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It's 1983 Los Angeles - beautiful girls, luxurious mansions, glamorous parties and Eddie Dodson, a very hip, very charismatic dealer of high-end antique furniture for the rich and famous. When Eddie meets the cool and aloof Pauline, the attraction is instant and the two live out each other's fast-paced fantasies. That is until Eddie's high-rolling life catches up with him and loan sharks start knocking on his door. To pay off his debts, Eddie and Pauline begin a spree of bank robberies across LA, charming tellers at over 60 banks to hand over the cash. Now the lovers are not only on the run from loan sharks but also have the police hot on their trail.Written by
10. We know this movie takes place sometime in the past because cigarettes are advertised, and people smoke, in a movie theater. Pauline is a beautiful blonde who is dressed for prom, but she goes to the theater. Several rows behind her is Leon Redbone (okay, Leon's clothes are white, but the man does look a lot like him), with an attractive woman who doesn't compare to Pauline. The man dressed like Leon Redbone, whose name is Eddie, meets Pauline outside, where she is smoking, and she tells him the woman in the movie should have left the man because the man was a criminal. Eddie disagrees but later in the movie admits he'd like to be like the man in the movie.
9. Eddie owes Roy money, and when Roy wants something, he sends big goons to get it. The girl from the theater won't help him any more. Eddie's furniture store is not successful. There is one solution.
8. ... Okay, I lost track of what the numbers meant. Just know that by the end of the movie we have counted down to 1.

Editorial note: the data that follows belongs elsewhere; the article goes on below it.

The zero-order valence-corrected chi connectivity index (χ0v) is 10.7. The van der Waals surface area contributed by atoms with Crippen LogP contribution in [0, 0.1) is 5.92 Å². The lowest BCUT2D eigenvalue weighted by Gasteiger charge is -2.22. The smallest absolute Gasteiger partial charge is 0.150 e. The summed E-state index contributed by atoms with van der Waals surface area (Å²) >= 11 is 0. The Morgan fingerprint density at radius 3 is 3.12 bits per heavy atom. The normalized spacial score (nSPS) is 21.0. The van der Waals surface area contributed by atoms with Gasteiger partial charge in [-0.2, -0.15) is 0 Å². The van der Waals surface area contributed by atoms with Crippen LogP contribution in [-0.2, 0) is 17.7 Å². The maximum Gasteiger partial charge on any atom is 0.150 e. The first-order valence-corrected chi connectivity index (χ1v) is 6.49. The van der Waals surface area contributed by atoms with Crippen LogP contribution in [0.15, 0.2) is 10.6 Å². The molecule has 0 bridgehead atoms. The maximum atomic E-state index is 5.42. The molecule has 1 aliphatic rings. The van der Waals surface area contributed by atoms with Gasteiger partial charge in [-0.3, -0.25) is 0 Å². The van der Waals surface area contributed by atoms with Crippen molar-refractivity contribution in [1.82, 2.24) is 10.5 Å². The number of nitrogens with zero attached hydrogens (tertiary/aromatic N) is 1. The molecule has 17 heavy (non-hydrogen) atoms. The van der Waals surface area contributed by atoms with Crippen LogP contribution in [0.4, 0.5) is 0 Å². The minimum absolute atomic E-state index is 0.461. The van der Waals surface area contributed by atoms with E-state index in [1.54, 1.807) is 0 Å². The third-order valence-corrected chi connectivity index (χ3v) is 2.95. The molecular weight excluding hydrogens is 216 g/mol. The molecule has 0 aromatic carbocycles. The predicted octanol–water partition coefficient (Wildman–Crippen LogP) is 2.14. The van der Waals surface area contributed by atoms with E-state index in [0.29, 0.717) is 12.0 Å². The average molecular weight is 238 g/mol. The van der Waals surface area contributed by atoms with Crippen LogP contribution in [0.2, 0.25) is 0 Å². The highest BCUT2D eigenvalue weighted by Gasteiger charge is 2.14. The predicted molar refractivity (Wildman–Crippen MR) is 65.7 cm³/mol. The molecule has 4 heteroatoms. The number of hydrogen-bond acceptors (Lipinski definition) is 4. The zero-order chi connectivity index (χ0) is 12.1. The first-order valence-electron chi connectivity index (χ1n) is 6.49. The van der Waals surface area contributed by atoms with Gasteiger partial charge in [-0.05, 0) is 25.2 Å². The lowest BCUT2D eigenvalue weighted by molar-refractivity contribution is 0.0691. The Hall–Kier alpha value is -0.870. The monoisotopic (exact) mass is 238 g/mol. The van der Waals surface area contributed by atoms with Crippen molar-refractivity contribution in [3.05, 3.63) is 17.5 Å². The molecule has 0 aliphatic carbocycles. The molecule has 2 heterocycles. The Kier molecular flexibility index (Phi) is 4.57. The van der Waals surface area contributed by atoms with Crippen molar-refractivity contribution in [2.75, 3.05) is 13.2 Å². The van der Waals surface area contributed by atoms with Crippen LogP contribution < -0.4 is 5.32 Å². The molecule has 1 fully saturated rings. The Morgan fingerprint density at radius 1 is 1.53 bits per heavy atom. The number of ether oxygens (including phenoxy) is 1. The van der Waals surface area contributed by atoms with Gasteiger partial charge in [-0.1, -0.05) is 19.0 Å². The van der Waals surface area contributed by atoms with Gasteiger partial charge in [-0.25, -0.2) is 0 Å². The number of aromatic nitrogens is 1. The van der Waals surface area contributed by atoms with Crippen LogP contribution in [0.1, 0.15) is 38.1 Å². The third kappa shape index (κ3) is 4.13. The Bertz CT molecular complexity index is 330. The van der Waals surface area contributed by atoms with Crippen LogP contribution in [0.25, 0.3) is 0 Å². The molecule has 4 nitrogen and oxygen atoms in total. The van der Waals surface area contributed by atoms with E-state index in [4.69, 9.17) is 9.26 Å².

Eddie meets Pauline and starts spending time with her. This means she sits in his '66 Ford LTD while Eddie goes inside with a fake gun and hands the teller a note. The money from one robbery isn't enough to keep Roy's goons away, so Eddie can't stop with just one robbery. He is always quite polite, though not charming like John Stamos, which is the impression various tellers give on the TV news. He's actually somewhere between socially awkward and mentally ill. The tellers are usually calm. One blonde girl is so pretty and so nice. And then there is the quirky and very friendly Sue, who I immediately recognized as Kate Micucci of "Raising Hope". Later, when one man who says he is a Mormon makes the situation more difficult, and the poor teller with him ends up traumatized, but that's the only really bad incident.
The cops seem incapable of stopping these robberies. They don't know just what to do. So they keep happening. Eddie Dodson becomes a legend.
One thing I don't understand: the listings with my TiVo said this movie was based on fact, and yet the closing credits include the statement that it is a work of fiction.
Occasionally this movie is funny, and I'm sure it was supposed to be. But it's not quite a comedy. It's also not the wild and wacky adventure I expected from the description. It's still somewhat fun to watch, and Micucci is cute.
Jim Sturgess does a good enough job as the lead. If he wasn't supposed to be a John Stamos type, then I would say he succeeded.
Several clueless bimbos hang out with Eddie, but they are played by respected, big-name actresses. I guess that's okay.
There are other quirky characters in the night clubs and other hangouts where Eddie goes.
One of the detectives seems intelligent enough, so I wonder why the cops can't seem to do anything. I don't remember the detective's name and I can't see any clue in the credits. But it was a good performance, whoever it was.
I think this was worth seeing.
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